1 inmate dead, 7 others suspected of overdosing at Virginia prison
Missing man last seen on Memorial Day near Blue Ridge Parkway
Where kids can get free meals this summer

All breast cancer patients should get genetic testing, surgeons say

Barriers to genetic testing need to fall as knowledge of inherited cancer risks grows, surgeons say.

Genetic testing should be made available for all patients diagnosed with breast cancer, according to guidelines published Thursday by the American Society of Breast Surgeons.

The professional medical society has more than 3,000 members in the United States and 35 countries throughout the world. Its new recommendations follow a December study that found a similar rate of genetic mutations in breast cancer patients who did not qualify for testing under previous criteria and those who did.

Dr. Peter Beitsch, a co-author of that study and a cancer surgeon practicing in Texas, wrote in an email that the society has “embraced” his research “and is rewriting their genetic testing statement to alert their members that genetic testing should be made available to ALL their breast cancer patients.”

Along with Beitsch’s work, the new guidelines are based on an extensive review of similar studies. The new guidelines also recommend re-evaluating breast cancer patients who underwent genetic tests in the past to check for newly identified breast cancer-linked genes.

Previous guidelines established two decades ago

The original guidelines for the genetic testing of breast cancer patients were established about 20 years ago by the National Comprehensive Cancer Network, a nonprofit alliance of 28 cancer centers dedicated to improving patient care, Beitsch explained.

“Back then we tested for two genes, BRCA1 and BRCA 2,” he wrote. These are tumor suppressor genes that everyone has; if a defect or mutation occurs in one or both of these genes, the likelihood of breast cancer is increased.

“Genetic testing was incredibly difficult to do and expensive; it cost about $5,000 to just test the two genes,” he said. The guidelines, then, “originated really as an economic roadblock to try to decrease the overall cost of health care in America.”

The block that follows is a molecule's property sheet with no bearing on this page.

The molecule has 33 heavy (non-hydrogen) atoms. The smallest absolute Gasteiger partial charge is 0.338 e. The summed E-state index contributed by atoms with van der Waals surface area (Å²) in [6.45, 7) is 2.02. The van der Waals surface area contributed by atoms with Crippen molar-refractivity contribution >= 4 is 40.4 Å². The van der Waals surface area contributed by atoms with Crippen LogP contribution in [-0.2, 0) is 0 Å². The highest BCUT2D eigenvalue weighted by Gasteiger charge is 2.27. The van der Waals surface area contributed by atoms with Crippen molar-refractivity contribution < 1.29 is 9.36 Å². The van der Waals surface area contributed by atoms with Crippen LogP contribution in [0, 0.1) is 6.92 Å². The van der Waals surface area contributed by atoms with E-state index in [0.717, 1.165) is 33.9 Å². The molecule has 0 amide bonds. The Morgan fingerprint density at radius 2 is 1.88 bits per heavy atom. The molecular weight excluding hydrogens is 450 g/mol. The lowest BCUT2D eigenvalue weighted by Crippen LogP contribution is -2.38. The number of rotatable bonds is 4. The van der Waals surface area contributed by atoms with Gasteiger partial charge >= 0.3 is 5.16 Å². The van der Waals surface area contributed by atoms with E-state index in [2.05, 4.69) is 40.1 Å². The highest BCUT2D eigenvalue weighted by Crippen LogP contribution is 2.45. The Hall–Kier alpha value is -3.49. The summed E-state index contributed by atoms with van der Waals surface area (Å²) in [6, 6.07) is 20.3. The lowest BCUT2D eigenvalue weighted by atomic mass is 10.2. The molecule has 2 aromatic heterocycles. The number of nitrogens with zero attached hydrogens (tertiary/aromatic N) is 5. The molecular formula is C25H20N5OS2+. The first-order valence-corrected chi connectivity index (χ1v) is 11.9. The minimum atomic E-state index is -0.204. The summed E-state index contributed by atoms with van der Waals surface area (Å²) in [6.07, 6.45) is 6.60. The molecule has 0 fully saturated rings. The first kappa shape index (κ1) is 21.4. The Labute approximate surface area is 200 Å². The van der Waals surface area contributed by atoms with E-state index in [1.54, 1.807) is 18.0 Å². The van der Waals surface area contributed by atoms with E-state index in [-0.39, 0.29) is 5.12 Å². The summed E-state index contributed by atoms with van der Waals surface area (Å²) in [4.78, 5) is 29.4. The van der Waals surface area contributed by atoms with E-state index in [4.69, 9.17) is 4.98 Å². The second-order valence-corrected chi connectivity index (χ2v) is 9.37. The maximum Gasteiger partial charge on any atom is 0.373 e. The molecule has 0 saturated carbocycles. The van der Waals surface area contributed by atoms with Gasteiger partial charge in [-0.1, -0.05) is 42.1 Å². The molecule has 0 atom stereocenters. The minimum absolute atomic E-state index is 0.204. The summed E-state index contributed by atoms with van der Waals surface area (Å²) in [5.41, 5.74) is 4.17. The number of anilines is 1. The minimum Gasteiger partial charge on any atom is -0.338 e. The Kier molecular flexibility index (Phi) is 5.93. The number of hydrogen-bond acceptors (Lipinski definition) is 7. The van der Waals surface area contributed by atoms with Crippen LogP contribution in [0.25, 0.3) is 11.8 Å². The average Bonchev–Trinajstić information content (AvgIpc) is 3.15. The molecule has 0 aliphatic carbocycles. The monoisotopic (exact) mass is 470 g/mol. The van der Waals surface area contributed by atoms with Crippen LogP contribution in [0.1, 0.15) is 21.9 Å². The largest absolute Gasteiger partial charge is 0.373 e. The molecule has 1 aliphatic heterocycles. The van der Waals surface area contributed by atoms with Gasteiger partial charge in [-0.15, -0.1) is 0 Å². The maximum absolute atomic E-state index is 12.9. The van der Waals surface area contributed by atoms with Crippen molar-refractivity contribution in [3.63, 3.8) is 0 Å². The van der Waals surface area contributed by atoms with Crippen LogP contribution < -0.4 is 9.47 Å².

It has since become known that 11 “major” gene mutations, including BRCA 1 and BRCA 2, can cause breast cancer while 25 or 30 other genetic variants are also linked to the disease, Beitsch said. It is also known that up to 10% of all breast cancers are hereditary.

Though the original guidelines evolved over time, they became complex and difficult to follow, according to Beitsch, who is a co-founder of the TME Breast Care Network, a nonprofit focused on advancing treatment for breast cancer patients. As a result, a large number of patients with disease-causing mutations go undetected, and so family members of breast cancer patients may develop tumors that could have been prevented.

Dr. Walton Taylor, president of the American Society of Breast Surgeons, also noted in a statement that the cost of testing has “dropped dramatically” over time and now “can cost less than a diagnostic mammogram with an ultrasound.” Meanwhile, he said, “the benefit to the patient and the patients’ family can be lifesaving.”

Old guidelines more about ‘exclusion’

“Unfortunately, we still see evidence that the guidelines deny patients’ access to this important testing and the valuable information it provides,” Taylor said. “Put simply, the guidelines have become more about exclusion than inclusion.”

The National Cancer Institute estimates that more than 266,000 new cases of invasive breast cancer were diagnosed in 2018 and that more than 40,000 patients died from the disease in 2018.

Using genetic testing to identify patients who are at increased risk of breast cancer enables patients to take steps to reduce this risk, including the use of chemoprevention drugs to lower risk, enhanced or additional screening and risk-reducing surgeries such as the type famously undergone by actress Angelina Jolie.

Beitsch said members of the American Society of Breast Surgeons “treat essentially ALL the breast cancer patients in the country.” The new guidelines “will hopefully bring testing to most women with breast cancer (helping them decide on best treatments) and their relatives (potentially identifying patients at risk and prevent them from getting cancer).”

 

Notice: you are using an outdated browser. Microsoft does not recommend using IE as your default browser. Some features on this website, like video and images, might not work properly. For the best experience, please upgrade your browser.